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dc.rights.licenseRestricted to current Rensselaer faculty, staff and students. Access inquiries may be directed to the Rensselaer Libraries.
dc.contributorChakrapani, Vidhya
dc.contributorPlawsky, Joel L., 1957-
dc.contributorUnderhill, Patrick T.
dc.contributor.authorBrier, Matthew Isaac
dc.date.accessioned2021-11-03T08:31:55Z
dc.date.available2021-11-03T08:31:55Z
dc.date.created2016-02-09T09:08:29Z
dc.date.issued2015-12
dc.identifier.urihttps://hdl.handle.net/20.500.13015/1591
dc.descriptionDecember 2015
dc.descriptionSchool of Engineering
dc.description.abstractThe study of HWCVD of MoOx led to the development of phase diagrams for the dependence of morphology and stoichiometry on deposition parameters. The knowledge gained studying the HWCVD of MoOx was then shown to translate to the deposition of other binary metal oxides by using tungsten, nickel, and vanadium metal filaments to synthesize their respective transition metal oxides. Additionally, NiMoO4 was synthesized as a proof-of-concept to show that HWCVD can be used to make ternary oxides. Nitridation of samples in an ammonia atmosphere was conducted to explore the potential for conversion of HWCVD grown TMOs to their respective metal nitrides, which are also reported to have catalytic properties. To examine the quality of TMOs grown by HWCVD, samples were electrochemically tested for their electrochromic properties and photoactivity with respect to splitting of water.
dc.description.abstractTransition metal oxides (TMOs) are an important class of materials that have found uses in diverse applications, such as heterogeneous catalysts, sensors, and high temperature superconductors, due to their complex surface chemistry and high mobility of lattice oxygen atoms. Point defects such as oxygen and metal atom vacancies significantly perturb the electronic structure of TMOs and profoundly impact their electrical, optical, ferroelectric, photocatalytic, and other functional properties. As a result, significant research is being done to develop synthesis techniques that can produce metal oxides with controllable material properties. In this thesis, the use of hot wire chemical vapor deposition (HWCVD) was studied with the aim of precisely controlling the morphology, stoichiometry, and composition of TMOs. With molybdenum oxide as the model system, the control of morphology and stoichiometry was achieved by modulation of deposition parameters, such as filament power and gas phase composition.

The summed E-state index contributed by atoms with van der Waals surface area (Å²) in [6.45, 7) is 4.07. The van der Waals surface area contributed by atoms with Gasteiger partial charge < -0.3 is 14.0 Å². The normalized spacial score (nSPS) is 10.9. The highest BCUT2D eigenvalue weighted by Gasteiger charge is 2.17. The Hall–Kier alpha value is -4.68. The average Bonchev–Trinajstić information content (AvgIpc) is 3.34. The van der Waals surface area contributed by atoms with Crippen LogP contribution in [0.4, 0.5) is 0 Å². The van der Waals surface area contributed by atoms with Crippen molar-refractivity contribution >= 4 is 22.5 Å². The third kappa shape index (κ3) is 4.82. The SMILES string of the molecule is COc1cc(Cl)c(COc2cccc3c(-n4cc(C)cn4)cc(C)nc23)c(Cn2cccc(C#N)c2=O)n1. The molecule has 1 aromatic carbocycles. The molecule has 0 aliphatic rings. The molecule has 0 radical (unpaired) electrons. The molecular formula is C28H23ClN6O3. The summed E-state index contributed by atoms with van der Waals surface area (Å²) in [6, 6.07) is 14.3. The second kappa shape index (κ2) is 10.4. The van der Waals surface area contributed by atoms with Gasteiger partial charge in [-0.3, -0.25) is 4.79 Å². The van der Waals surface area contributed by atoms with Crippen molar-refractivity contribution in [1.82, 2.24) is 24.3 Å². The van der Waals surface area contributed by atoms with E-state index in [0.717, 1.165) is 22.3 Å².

dc.language.isoENG
dc.publisherRensselaer Polytechnic Institute, Troy, NY
dc.relation.ispartofRensselaer Theses and Dissertations Online Collection
dc.subjectChemical engineering
dc.titleSynthesis and control of morphology, stoichiometry, and composition of transition metal oxides
dc.typeElectronic thesis
dc.typeThesis
dc.digitool.pid176934
dc.digitool.pid176935
dc.digitool.pid176936
dc.rights.holderThis electronic version is a licensed copy owned by Rensselaer Polytechnic Institute, Troy, NY. Copyright of original work retained by author.
dc.description.degreeMS
dc.relation.departmentDept. of Chemical and Biological Engineering


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